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Backdoor Roth account lost value before conversion

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  • jfoxcpacfp
    1. You lost basis. The TIRA basis is zero (i.e. you cannot recover this $3 in the future).
    2. Recommend never investing the nondeductible TIRA before conversion (I HATE Wealthfront and its ilk)
    3. Also recommend not closing out the TIRA. Just leave it open with $0 in it so you d/n/h to open a new account annually.
    Factoid - You can deduct a capital loss on a Roth liquidation, as long as you liquidate all Roths in the same year. I learned this b/c I did it in the early days as a total novice (I was a CPA but clueless about investing and investment accounts and was in the pick-a-stock period of my early life. Scary that there are many many out there today who fall in that category). So I got a $1,300 LTCL and was thrilled to use it. Just shows how far I’ve come 🤣. Makes me feel OLD.

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  • gabrielochoa77
    Thanks for the explanation! So it's fine if I leave line 14 the way it is? Do I need to worry about next years back door Roth?

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  • GasFIRE
    The explanation is correct. When doing a BDR it’s best to leave the TIRA in cash then convert to Roth ASAP. Wealthfront is a roboadvisor type account so TIRA was probably invested based on your risk profile which lost $3 before conversion. This doesn’t happen in standard brokerage accounts if left in cash (Fidelity, Schwab, ETrade, TDA, etc.).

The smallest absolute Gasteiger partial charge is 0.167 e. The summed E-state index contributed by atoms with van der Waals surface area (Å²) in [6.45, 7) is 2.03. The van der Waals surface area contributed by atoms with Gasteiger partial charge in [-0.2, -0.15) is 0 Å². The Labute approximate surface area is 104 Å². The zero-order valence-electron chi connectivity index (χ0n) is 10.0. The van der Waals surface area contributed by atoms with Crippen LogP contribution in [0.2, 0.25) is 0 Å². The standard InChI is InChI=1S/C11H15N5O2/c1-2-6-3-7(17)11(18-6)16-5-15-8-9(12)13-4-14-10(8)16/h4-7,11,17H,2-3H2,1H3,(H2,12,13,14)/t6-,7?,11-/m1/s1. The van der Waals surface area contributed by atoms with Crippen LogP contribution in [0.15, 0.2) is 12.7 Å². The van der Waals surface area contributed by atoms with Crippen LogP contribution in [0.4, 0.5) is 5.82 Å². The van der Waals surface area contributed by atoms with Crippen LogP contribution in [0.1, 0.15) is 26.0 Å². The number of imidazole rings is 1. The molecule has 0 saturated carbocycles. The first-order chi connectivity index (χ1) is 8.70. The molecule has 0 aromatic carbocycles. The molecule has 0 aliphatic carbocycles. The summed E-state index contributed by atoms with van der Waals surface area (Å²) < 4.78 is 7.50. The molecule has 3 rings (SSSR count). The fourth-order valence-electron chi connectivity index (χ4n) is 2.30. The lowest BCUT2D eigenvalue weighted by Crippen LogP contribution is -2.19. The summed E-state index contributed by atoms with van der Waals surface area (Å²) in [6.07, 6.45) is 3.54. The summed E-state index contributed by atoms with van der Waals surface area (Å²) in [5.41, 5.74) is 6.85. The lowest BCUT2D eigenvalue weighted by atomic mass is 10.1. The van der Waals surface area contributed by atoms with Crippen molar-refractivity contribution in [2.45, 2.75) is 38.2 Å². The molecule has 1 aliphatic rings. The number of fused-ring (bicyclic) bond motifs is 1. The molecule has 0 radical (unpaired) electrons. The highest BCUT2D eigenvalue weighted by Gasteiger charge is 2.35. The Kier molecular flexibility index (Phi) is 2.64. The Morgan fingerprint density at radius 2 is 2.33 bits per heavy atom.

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  • Backdoor Roth account lost value before conversion

    I contributed $6000 to a traditional IRA with Wealthfront and then converted it to a Roth IRA within the same year. The conversion took a day or two but by the time it all went through the tIRA was worth $5,997. This $5,997 was then moved into the Roth IRA and the tIRA was closed with $0 in it. My 1099R says I received a distribution of $5997. I used FreeTaxUSA to do my taxes and followed as a guide. However, on line 14 of from 8606 it says that the total basis in my traditional IRAs for 2020 and earlier years is $3. Is this correct? It seems to me that the program assumes that I left $3 in my traditional IRA account but really that amount was simply lost as the account just decreased in value before I could convert the account.

    This is the response I got from FreeTaxUSA about the subject:

    When the contribution of $6,000 was made the total is considered nondeductible. This amount will remain the nondeductible amount regardless of how much is converted to a Roth account.

    This means that when a conversion takes place the full $6,000 is used in the calculation even if the value of the IRA went down. So even though the full amount was converted and the traditional IRA basis is 0, the $3 of nondeductible contribution that was converted is included on line 14 of the 8606 form and is still available to convert as a nondeductible contribution in future years.

    For example, if you make make an additional nondeductible contribution next year of $6,000 and you convert $6,005 to a Roth IRA, only $2 would be taxable since $3 of the nondeductible contribution was not converted the year before.